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Chicken, Lemon, Leeks & Arses!!

June 16, 2015

A new spin on lemon chicken!

A new spin on lemon chicken!

Do you remember a time when you had to buy the whole bird? That getting just thighs or drumsticks or breasts from the butcher was not the norm? Back then, buying just a piece of chicken, was not just impossible, it was unheard of.

I can remember roast chicken being a big deal in our house. It was never a Sunday thing, but perhaps an occasional Friday or Saturday night, when mum had time. There would always be the argument over who was going to get the breast meat; and mum’s secret delight in eating the parsons nose – no one else wanted that bit!! And we always had boiled peas with a sprig of mint. No microwave ovens back then either!!

It’s funny how things change. Whilst I’m not keen on the drumstick, the thigh is my favourite part now – always succulent and flavoursome, no matter how long you cook it. In my household, the breast is the least sought after part of the bird these days and my husband has taken over savouring the parsons nose!

So I was thinking about this when I went to purchase 2 kilos of chicken thigh cutlets. Every piece a thigh. And I wondered about all of those poor chickens who were bred to produce enormous breasts (there’s a chauvinistic punch line in that!), unsupported by tiny thighs, unable to stand up. So I made a future pact to buy the whole bird and make use of it in every way I could. Buying an organic whole chicken is much much cheaper than buying organic pieces anyway.

Speaking of the parsons nose; this anatomical feature is actually the uropygium (pronounced ‘euro-po-gee-um’), a structure that supports the tail feathers.*

The phrase “parson’s nose” comes from the notion that an English parson may ‘have his nose up in the air’, upturned like the chicken’s rear end! A similar derivation applies to the phrase “Pope’s nose”, which may have originated as a derogatory term meant to demean Catholics in England during the late 17th century. (Wikipedia)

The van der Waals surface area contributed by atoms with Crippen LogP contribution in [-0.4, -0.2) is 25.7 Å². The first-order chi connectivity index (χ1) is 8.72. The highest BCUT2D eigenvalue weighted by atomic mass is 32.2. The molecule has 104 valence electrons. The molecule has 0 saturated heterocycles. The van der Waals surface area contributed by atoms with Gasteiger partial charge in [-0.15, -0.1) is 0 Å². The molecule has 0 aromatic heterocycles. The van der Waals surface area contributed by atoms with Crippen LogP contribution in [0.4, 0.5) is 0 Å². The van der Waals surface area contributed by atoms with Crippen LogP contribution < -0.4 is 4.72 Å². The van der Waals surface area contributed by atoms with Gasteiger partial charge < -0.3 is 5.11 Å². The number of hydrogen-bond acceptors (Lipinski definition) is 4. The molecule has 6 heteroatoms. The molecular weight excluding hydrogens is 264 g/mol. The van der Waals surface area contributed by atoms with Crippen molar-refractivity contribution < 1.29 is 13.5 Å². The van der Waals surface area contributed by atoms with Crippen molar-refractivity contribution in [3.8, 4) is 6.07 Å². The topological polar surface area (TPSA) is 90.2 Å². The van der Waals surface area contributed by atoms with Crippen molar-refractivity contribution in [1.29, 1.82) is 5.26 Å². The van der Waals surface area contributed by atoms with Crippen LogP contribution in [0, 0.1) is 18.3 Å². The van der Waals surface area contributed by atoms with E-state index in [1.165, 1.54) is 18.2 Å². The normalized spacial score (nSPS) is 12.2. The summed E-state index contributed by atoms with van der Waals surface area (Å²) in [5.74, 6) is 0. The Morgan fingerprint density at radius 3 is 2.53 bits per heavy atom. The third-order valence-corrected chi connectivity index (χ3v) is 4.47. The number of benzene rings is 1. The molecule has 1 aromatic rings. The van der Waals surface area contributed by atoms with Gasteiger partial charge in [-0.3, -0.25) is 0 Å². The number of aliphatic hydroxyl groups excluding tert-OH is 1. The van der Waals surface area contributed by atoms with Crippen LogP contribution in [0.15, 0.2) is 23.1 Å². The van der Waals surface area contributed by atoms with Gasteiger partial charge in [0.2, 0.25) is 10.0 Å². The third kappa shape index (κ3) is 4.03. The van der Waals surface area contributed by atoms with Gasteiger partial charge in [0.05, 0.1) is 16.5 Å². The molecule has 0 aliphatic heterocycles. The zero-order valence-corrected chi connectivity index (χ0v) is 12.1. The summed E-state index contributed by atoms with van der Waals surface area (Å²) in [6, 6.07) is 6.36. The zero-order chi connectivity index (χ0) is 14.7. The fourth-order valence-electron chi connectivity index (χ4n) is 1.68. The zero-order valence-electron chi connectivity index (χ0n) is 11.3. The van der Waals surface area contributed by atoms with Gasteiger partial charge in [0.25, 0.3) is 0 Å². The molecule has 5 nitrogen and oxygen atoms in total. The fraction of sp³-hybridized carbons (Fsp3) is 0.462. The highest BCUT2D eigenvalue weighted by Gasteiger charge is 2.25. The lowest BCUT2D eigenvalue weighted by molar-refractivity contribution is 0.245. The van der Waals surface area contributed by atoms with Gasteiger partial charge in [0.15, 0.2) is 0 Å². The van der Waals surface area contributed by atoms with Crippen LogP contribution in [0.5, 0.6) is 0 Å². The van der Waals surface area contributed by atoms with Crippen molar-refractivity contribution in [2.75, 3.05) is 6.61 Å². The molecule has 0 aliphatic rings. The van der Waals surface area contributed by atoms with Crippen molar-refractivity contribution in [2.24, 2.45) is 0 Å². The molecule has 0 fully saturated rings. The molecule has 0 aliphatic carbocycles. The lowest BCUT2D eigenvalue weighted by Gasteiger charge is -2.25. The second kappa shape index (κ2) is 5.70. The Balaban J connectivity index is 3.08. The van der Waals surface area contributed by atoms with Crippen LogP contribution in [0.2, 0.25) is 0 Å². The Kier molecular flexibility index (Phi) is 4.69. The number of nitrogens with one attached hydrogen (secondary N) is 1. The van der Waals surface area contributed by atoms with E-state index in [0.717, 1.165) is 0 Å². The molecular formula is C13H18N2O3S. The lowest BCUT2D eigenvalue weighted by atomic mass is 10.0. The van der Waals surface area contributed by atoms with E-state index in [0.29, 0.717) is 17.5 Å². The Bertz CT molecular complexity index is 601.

This is the fleshy protuberance visible at the posterior end of a bird and is very moist and succulent as it contains the uropygial gland that produces preen oil. Haha! Still love that parsons nose now?!

Portioning (jointing) a bird is relatively easy:

1. You will need a sharp filleting knife and a sturdy pair of kitchen shears.

2. Cut through the loose skin between the leg and breast, and loosen the legs, pulling away from the bird (but not completely).

3. With the chicken upright, cut along one side of the backbone, with the shears, as close to the bone as possible, pulling the breast away as you cut. Repeat on the other side.

4. Cut down through the wing socket to separate the breast from the carcass. Repeat on the other side.

5. Slice off the wings from the breasts, leaving you with chicken fillets and wings.

6. Turn the bird over onto its front (breast side down) and cut in around the thigh bone at the socket to remove the leg joints.

7. You can either leave the legs whole or cut in half to get drumsticks and thighs.

8. You should now have 2 chicken fillets, 2 chicken wings, 2 chicken thighs, 2 chicken drumsticks and the remaining carcass can be used to create a lovely stock.

Here is a good video to demonstrate. Anyway, feel free to use whatever cuts you like, but I prefer to buy the whole chicken.

My son and I made this recipe up as I had plenty of lemons and I remembered an old Belgian recipe from Wivine de Stoop, who’s cookbook I no longer had. Hers certainly didn’t have olives in it, but we thought it was a good addition!


2kg whole chicken, cut into pieces

1 lemon, thickly sliced with peel on

2 lemons, zest & juice

2 sticks celery, sliced

3 cloves garlic

3 tabs olive oil or tallow

1 – 2 tabs rice flour

salt & pepper

70g green olives

350g chicken stock (or water)

4 baby leeks, halved

Generously season the flour with salt & pepper and dust the chicken pieces to coat. You can omit this part, but it does help to thicken the sauce when cooking.

Heat the oil in a large heavy based frying pan or casserole dish and sauté the sliced lemon. Set aside and in the same oil, brown the chicken pieces all over, without cooking through. Add the garlic and celery and brown also.

Add the leeks, stock, zest and lemon juice and bake for about 35 minutes, covered at 170°C. Add the olives and sautéed lemon slices; check to see how much longer the chicken needs to cook. It will depend on the size and cut of the pieces. I baked mine for another 10 minutes with the lid off to reduce. Taste for seasoning and serve with winter mash or steamed rice and broccoli.

* After doing 12 months of anatomy & physiology in my late teens, I couldn’t joint a chicken for months!!

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